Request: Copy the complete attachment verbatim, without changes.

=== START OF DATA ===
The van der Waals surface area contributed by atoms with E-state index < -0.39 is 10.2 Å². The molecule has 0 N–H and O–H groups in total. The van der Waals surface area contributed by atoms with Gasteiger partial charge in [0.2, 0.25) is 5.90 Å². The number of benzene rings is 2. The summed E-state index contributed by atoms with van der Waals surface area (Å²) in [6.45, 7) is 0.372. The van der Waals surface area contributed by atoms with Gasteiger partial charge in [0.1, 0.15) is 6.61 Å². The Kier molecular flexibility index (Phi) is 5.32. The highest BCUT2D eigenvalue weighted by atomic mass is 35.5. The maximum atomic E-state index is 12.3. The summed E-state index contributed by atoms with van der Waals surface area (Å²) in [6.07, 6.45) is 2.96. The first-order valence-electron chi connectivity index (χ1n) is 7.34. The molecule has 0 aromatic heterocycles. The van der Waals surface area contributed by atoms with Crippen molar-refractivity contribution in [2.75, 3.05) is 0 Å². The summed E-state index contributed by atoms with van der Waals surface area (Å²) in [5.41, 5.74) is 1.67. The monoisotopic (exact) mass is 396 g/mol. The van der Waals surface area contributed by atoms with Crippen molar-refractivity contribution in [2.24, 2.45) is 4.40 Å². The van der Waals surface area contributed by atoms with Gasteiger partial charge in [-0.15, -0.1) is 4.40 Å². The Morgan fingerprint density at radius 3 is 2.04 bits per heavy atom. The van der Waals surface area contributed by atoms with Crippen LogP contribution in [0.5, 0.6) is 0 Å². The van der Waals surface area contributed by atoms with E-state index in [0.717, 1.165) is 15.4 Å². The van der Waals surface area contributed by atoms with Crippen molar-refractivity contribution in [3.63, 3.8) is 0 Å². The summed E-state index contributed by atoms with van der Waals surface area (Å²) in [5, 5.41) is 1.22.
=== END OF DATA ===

The van der Waals surface area contributed by atoms with E-state index < -0.39 is 10.2 Å². The molecule has 0 N–H and O–H groups in total. The van der Waals surface area contributed by atoms with Gasteiger partial charge in [0.2, 0.25) is 5.90 Å². The number of benzene rings is 2. The summed E-state index contributed by atoms with van der Waals surface area (Å²) in [6.45, 7) is 0.372. The van der Waals surface area contributed by atoms with Gasteiger partial charge in [0.1, 0.15) is 6.61 Å². The Kier molecular flexibility index (Phi) is 5.32. The highest BCUT2D eigenvalue weighted by atomic mass is 35.5. The maximum atomic E-state index is 12.3. The summed E-state index contributed by atoms with van der Waals surface area (Å²) in [6.07, 6.45) is 2.96. The first-order valence-electron chi connectivity index (χ1n) is 7.34. The molecule has 0 aromatic heterocycles. The van der Waals surface area contributed by atoms with Crippen molar-refractivity contribution in [2.75, 3.05) is 0 Å². The summed E-state index contributed by atoms with van der Waals surface area (Å²) in [5.41, 5.74) is 1.67. The monoisotopic (exact) mass is 396 g/mol. The van der Waals surface area contributed by atoms with Crippen molar-refractivity contribution in [2.24, 2.45) is 4.40 Å². The van der Waals surface area contributed by atoms with Gasteiger partial charge in [-0.15, -0.1) is 4.40 Å². The Morgan fingerprint density at radius 3 is 2.04 bits per heavy atom. The van der Waals surface area contributed by atoms with Crippen LogP contribution in [0.5, 0.6) is 0 Å². The van der Waals surface area contributed by atoms with E-state index in [0.717, 1.165) is 15.4 Å². The van der Waals surface area contributed by atoms with Crippen molar-refractivity contribution in [3.63, 3.8) is 0 Å². The summed E-state index contributed by atoms with van der Waals surface area (Å²) in [5, 5.41) is 1.22.